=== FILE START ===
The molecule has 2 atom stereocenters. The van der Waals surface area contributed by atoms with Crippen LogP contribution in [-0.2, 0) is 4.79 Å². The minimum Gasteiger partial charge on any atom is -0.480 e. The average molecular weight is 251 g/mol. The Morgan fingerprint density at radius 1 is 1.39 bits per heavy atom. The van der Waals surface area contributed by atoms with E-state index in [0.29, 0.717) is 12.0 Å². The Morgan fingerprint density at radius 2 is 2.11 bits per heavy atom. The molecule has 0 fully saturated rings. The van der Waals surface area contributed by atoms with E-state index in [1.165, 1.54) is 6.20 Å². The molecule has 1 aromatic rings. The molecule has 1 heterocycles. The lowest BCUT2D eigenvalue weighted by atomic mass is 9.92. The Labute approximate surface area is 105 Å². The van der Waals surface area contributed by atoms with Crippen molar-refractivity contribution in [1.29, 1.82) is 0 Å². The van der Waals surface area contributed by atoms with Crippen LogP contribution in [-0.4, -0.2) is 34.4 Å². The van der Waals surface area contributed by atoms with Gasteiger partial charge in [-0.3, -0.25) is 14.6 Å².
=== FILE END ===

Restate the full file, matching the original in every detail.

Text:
The molecule has 2 atom stereocenters. The van der Waals surface area contributed by atoms with Crippen LogP contribution in [-0.2, 0) is 4.79 Å². The minimum Gasteiger partial charge on any atom is -0.480 e. The average molecular weight is 251 g/mol. The Morgan fingerprint density at radius 1 is 1.39 bits per heavy atom. The van der Waals surface area contributed by atoms with E-state index in [0.29, 0.717) is 12.0 Å². The Morgan fingerprint density at radius 2 is 2.11 bits per heavy atom. The molecule has 0 fully saturated rings. The van der Waals surface area contributed by atoms with E-state index in [1.165, 1.54) is 6.20 Å². The molecule has 1 aromatic rings. The molecule has 1 heterocycles. The lowest BCUT2D eigenvalue weighted by atomic mass is 9.92. The Labute approximate surface area is 105 Å². The van der Waals surface area contributed by atoms with Crippen molar-refractivity contribution in [1.29, 1.82) is 0 Å². The van der Waals surface area contributed by atoms with Crippen LogP contribution in [-0.4, -0.2) is 34.4 Å². The van der Waals surface area contributed by atoms with Gasteiger partial charge in [-0.3, -0.25) is 14.6 Å².